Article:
Palawan’s agriculture sector absorbed P3 billion in losses from Typhoon Odette as of January 17, the Office of Provincial Agriculture (OPA) said.
Provincial agriculturist Dr. Romeo Cabungcal said during the question hour of the provincial board on Tuesday that Typhoon Odette severely affected the agriculture sector, particularly its high-value crops and fisheries.
Cabungcal said that based on their latest record, the most heavily affected farmers were 5,106 for rice; 65 for corn; 6,906 for coconut; 476 for cassava; 13,680 for banana; and 8,654 for cashew.
“Most of the areas affected are in the northern part of the province, particularly in Roxas, where there are 2,018 farmers affected,” Cabuncal said.
He added that most of the affected commodities are high-value crops such as mango, coconut, banana, calamansi, cashew, rubber, pineapple, and sweet potato, with 21, 628 affected farmers.
He also noted that 17,459 high-value crops with a total value of P2 billion were lost.
“High-value crops are the most damaged in terms of commodities. The most affected are mangoes, coconut, banana and calamansi,” he said.
For the fishery sector, Cabungcal said 88,442 fishermen were also affected, leaving P2 million in losses in learning sites in the towns of Roxas and San Vicente, while agri-fisheries machinery, including warehouses and poultry houses, worth P117 million, was also lost.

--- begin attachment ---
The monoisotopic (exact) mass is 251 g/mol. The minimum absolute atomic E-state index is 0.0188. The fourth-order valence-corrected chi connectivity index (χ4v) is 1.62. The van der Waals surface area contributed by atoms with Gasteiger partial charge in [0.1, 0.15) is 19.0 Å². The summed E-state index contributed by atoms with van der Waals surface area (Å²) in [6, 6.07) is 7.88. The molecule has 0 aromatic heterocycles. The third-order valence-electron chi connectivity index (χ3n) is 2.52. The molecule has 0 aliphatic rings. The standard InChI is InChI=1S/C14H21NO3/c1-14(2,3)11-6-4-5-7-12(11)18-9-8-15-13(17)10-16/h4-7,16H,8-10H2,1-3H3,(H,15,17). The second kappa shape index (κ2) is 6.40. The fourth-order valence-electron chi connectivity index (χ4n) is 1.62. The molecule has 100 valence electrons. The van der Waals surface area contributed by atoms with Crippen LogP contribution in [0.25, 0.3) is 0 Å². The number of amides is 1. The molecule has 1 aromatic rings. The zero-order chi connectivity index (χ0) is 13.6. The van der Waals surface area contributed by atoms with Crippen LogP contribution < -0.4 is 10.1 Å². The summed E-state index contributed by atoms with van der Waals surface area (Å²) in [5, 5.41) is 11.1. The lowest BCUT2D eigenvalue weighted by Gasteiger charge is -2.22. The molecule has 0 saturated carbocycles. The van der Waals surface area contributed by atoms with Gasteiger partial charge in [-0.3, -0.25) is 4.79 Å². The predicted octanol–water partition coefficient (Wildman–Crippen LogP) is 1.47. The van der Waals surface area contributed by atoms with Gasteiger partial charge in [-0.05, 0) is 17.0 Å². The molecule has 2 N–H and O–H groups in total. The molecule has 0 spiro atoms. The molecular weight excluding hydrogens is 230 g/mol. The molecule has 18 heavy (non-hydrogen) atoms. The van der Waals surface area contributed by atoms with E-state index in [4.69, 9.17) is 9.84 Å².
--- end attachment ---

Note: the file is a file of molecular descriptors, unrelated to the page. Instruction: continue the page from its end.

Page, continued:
“Ito ang nagbibigay ng technical support sa ating mga farmers. Karamihan naman po sa damage na ito ay mga partially damaged lang,” Cabungal said.
He also said what they are recommending to high-value crop farmers right now is to [plant] fast-growing crops for their immediate recovery from their loss.
“The [farmers of] high value crops, wala na silang pagkukunan ngayon. It takes about three to five years to regain ‘yong mga puno like cashew and mango. Kaya on our part [tinitingnan natin] ang mga fast crops, mga fast growing na pwedeng pagkakitaan ng ating mga farmers,” he explained.
He also said they will be sourcing seaweed seedlings from outside the province for the 5,532 seaweed farmers who also lost their livelihoods to be able to restart.
“Iniisip namin dito ang provision ng mga seaweeds seedlings but the problem is wala na tayong source sa province na pinagkukunan ng seedlings. We will be sourcing out from other provinces,” he said.
The Provincial Information Office also reported earlier that agriculture, along with the infrastructure sector, recorded P7.8 billion worth of damage brought by the typhoon.